Tuesday, August 30, 2011

LEGO Contest!

LEGO is asking consumers ages 6 + to design a LEGO themed postage stamp to be featured on the Late Holiday Catalogue .

For each country there will be 50 finalists selected to receive a copy of 10222. 25 will be for ages 6-14 and 25 will be from ages 15 & up. From the 50 finalists, 1 grand prize winner will be selected per country. In addition to a copy of 10222 – Winter Village Post Office, grand prize winners will have their stamp design featured on the late holiday catalog for their country along with a professionally designed and framed LEGO mosaic of their design.

Where: The US/UK/Germany. These are the only countries that mail a late holiday catalogue
When: We will be accepting entries for the contest September 1-30 and selecting the finalists & winners for each country the first week of October.
How: Consumers must simply visit shop.LEGO.com/Design-Challenge (Germany: shop.LEGO.com/Designwettbewerb) to download the official entry form. They or their parent/guardian must complete the form and email it along with their stamp design to the email address designated for their country. No purchase is required and there will be no physical entries collected.

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Thursday, April 7, 2011

It's all in the details!

2, originally uploaded by Nebraska's MOC.

Take a look at this complete diorama, with lighting by Lifelites (Rob Hendrix). Beautiful use of lighting and building technique. The rest of this gallery shows off more of the model!

Monday, April 4, 2011

Building Thoughts: Bricks of Character

One of the things that I get to do as a sorta-journalist is watch and find out about building trends in the community. While there are constant themes, trains and space come to mind right off the bat, there are those builders that don't fit the general themes. This is a good thing overall, as no builder should be pigeonholed in a theme, unless they want to be. I started as a space builder, then wandered to micro scale, then to MINDSTORMS, and now just a LEGO builder.

Anyways, a relatively new trend is Bricks of Character. started by Iain Heath and Tommy Williamson, this is a theme that is not based on a genre or theme, like Space or Train, but based on building characters. It's a little tough to explain in words, so here are some pics:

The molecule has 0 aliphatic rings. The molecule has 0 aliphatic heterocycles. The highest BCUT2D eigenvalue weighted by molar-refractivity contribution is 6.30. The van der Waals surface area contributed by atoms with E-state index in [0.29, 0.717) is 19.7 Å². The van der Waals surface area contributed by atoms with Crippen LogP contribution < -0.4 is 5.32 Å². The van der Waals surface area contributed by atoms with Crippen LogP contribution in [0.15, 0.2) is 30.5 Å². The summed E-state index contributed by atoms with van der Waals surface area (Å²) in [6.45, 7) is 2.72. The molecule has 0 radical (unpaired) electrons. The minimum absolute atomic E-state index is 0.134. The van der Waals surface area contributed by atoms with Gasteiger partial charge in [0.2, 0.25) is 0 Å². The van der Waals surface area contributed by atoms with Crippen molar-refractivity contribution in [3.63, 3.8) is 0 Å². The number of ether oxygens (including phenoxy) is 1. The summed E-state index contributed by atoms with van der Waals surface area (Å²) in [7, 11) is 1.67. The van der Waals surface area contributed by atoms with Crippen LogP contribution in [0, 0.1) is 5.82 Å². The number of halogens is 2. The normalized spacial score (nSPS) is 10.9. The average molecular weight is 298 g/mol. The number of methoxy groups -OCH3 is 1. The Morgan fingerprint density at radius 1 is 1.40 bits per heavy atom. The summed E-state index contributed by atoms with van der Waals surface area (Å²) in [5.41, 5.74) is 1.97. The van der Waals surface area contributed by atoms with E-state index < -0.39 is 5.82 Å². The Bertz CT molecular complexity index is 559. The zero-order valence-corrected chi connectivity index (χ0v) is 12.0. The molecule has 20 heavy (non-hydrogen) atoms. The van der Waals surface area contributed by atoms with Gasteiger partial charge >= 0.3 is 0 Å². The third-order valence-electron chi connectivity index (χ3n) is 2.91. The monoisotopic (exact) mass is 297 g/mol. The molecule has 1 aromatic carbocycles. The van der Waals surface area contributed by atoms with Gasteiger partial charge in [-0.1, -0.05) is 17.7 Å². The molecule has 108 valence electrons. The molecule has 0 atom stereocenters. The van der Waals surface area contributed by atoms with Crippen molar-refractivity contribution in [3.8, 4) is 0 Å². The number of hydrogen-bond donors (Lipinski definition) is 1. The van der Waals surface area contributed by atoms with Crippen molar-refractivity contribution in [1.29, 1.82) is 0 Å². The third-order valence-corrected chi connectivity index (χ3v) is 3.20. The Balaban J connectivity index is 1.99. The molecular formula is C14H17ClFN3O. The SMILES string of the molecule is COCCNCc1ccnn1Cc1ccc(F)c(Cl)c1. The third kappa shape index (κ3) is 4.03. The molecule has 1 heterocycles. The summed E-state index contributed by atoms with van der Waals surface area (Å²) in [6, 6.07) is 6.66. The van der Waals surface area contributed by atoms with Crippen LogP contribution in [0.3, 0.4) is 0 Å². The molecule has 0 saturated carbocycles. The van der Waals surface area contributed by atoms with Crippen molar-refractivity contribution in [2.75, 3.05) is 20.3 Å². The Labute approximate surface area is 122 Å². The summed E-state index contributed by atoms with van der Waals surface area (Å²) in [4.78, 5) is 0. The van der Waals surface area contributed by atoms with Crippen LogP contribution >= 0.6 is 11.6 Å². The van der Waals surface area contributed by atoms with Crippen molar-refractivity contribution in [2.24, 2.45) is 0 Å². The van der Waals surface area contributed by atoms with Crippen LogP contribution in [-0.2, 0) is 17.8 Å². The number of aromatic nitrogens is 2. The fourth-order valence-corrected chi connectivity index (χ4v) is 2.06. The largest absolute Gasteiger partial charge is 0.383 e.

Jack Sparrow, built by Erik Varszegi, LEGO Master Builder.

Ponyo, built by Iain Heath

Marvel CubeDudes(tm), built by Angus MacLane

Jack Sparrow and Barbossa, built by Tommy Williamson

Each one of these are wildly different building styles, from realistic life size to almost miniland scale to caricatured scale, but each has a common thread - they are all character builds.

The first display of Bricks of Character was at BrickCon 2009, and in a couple of years has grown to a major display at the event. Part of the reason behind this is that the theme allows a wide assortment of models. The models above could show up at the display, but so could miniland models of TV characters and cartoon icons. Video game figures have also appeared.

The other factor behind the popularity of the theme is that a model often doesn't have to be that big to display, making it a perfect thing to take to a convention. A miniland model can easily fit in a bag and be assembled on site in a short time.

So how do you build something like this?

Tinkerbell, by Janey Cook

Well, here are some general steps, which may be helpful.

1. Determine your scale and color. This is the most important part of the building, because it's REALLY annoying when the part you need is not in the right color at all. Scale is good to figure out the resulting size.

2. Sketch what you want to build first on blank paper, then on graph paper. The best models are not simple standing poses, except for CubeDudes. A character is partially defined by the pose, as shown in Jack and Ponyo and Tink and the pirates above.

Using graph paper is good to transfer and start figuring out building techniques. LEGO-scaled graph paper can be found here.